Photographic Alphabet: K is for Stacy Kranitz
Stacy Kranitz explores the ethical limits of her subversive role as a photographer within a dystopian society in a series that confronts the implicit violence of a southern Ohio compound. The project which culminated in an anomalous archive entitled, Study on Post-pubescent Manhood, is part of a larger body of Kranitz’s work in which she observes subcultures that habitually hyperbolize and celebrate violence through rituals and pastimes. Kranitz’s work recalls the noise from places we’ve left, or an outward expression of our humanity that is not only felt, but remembered.
Kranitz’s work stands out from other documentary style photography as it lacks any sense of “otherness,” as often documenting things like poverty becomes problematic because of the tension it creates between the power and privilege of the viewer and vulnerability of the subject. This creates a sense of voyeurism that does more to engender distance and pity than foster empathy. The genius of Kranitz is that she fully immerses herself in the places and people she works with. She allows herself to be vulnerable, to be photographed herself, and to be malleable in her role as photographer to constantly redefine her limits with each new group of people she shoots. It is a profound sense of presence and the humility to listen that affords Kranitz the power to capture the truths that we all share, despite how we may have become conditioned to personally exercise or express them.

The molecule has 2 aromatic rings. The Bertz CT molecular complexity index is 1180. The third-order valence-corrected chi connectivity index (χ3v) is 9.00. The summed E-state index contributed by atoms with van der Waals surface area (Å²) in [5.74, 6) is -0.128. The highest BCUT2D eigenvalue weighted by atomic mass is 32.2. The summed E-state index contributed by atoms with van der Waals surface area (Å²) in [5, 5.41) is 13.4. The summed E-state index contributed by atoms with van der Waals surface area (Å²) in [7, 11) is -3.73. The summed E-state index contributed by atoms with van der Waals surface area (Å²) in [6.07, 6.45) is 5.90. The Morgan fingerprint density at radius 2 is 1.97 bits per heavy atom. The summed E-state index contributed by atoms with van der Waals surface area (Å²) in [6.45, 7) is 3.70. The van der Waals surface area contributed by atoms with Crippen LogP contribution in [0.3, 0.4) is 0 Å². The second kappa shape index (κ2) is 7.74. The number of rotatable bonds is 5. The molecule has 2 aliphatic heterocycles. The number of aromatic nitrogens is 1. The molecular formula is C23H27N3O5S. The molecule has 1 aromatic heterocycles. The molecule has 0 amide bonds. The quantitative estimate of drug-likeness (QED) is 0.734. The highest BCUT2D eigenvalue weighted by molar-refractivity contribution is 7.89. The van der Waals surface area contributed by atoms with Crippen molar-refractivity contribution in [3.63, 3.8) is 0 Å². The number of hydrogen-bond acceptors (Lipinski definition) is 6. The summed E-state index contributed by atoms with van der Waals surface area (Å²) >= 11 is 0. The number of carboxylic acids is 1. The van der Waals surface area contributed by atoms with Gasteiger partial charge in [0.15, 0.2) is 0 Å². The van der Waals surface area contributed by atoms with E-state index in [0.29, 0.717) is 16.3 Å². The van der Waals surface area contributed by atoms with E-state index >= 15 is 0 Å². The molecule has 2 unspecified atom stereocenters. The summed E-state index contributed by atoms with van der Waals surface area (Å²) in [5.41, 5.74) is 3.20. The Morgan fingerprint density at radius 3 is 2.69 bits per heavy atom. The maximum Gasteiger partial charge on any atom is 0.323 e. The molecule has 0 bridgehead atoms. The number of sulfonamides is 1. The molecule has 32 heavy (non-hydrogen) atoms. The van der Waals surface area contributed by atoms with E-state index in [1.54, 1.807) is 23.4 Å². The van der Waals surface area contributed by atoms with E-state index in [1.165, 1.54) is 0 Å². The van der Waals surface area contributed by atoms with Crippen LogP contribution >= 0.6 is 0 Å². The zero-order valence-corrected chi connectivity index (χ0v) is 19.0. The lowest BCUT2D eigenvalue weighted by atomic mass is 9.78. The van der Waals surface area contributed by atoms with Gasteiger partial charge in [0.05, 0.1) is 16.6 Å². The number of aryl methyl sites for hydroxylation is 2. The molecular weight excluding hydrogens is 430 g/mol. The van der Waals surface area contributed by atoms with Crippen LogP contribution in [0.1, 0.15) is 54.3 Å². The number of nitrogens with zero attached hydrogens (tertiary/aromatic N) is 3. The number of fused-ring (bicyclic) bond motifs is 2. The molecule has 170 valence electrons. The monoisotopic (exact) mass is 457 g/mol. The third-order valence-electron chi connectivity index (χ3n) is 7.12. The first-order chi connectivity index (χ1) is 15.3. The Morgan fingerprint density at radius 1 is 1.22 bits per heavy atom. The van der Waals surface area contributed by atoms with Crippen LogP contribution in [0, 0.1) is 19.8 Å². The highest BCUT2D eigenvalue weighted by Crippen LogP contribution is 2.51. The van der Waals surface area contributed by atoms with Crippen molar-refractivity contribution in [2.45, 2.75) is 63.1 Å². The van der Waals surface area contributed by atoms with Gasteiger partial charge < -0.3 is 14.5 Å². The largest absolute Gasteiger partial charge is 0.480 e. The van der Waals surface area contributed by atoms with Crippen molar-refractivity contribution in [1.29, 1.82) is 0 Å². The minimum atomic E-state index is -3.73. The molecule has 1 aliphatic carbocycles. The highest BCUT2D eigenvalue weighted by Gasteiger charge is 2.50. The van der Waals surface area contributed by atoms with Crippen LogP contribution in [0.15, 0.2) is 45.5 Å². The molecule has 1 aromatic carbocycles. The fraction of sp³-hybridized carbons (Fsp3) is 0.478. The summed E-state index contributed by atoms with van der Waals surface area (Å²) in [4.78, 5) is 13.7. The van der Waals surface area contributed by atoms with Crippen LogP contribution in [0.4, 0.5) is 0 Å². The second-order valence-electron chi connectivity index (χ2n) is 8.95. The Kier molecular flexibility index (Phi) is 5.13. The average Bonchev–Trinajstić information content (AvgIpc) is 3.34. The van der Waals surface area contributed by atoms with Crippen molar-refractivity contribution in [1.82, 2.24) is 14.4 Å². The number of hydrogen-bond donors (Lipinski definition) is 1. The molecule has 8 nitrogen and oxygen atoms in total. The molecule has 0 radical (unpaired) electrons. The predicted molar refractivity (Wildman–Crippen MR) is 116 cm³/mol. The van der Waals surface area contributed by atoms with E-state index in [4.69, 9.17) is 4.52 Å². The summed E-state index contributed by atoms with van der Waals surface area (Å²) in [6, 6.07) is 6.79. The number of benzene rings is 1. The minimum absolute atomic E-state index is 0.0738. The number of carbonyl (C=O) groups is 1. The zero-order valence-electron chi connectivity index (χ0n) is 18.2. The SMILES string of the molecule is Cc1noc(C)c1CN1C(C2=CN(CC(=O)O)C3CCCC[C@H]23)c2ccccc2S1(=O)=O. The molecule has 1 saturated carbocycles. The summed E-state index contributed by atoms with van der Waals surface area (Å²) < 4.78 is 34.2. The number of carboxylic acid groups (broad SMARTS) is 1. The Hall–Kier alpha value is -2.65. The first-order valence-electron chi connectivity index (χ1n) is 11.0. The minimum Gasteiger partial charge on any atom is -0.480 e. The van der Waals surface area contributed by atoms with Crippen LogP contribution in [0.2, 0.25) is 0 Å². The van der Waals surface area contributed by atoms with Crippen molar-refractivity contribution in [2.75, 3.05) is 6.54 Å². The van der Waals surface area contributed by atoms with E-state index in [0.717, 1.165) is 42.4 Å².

Kranitz is actively traveling around the southern United States continuing to document the places and people that we have long considered so box-upable. Her work is opening our neatly packaged and forgotten archetype boxes and inviting us to explore their contents as they are. The biggest surprise and gift Kranitz offers us, is when we start really looking, we only discover bits of ourselves scattered around in millions of different packages. A grounding sort of mercy for our human condition.
See more of Kranitz's work here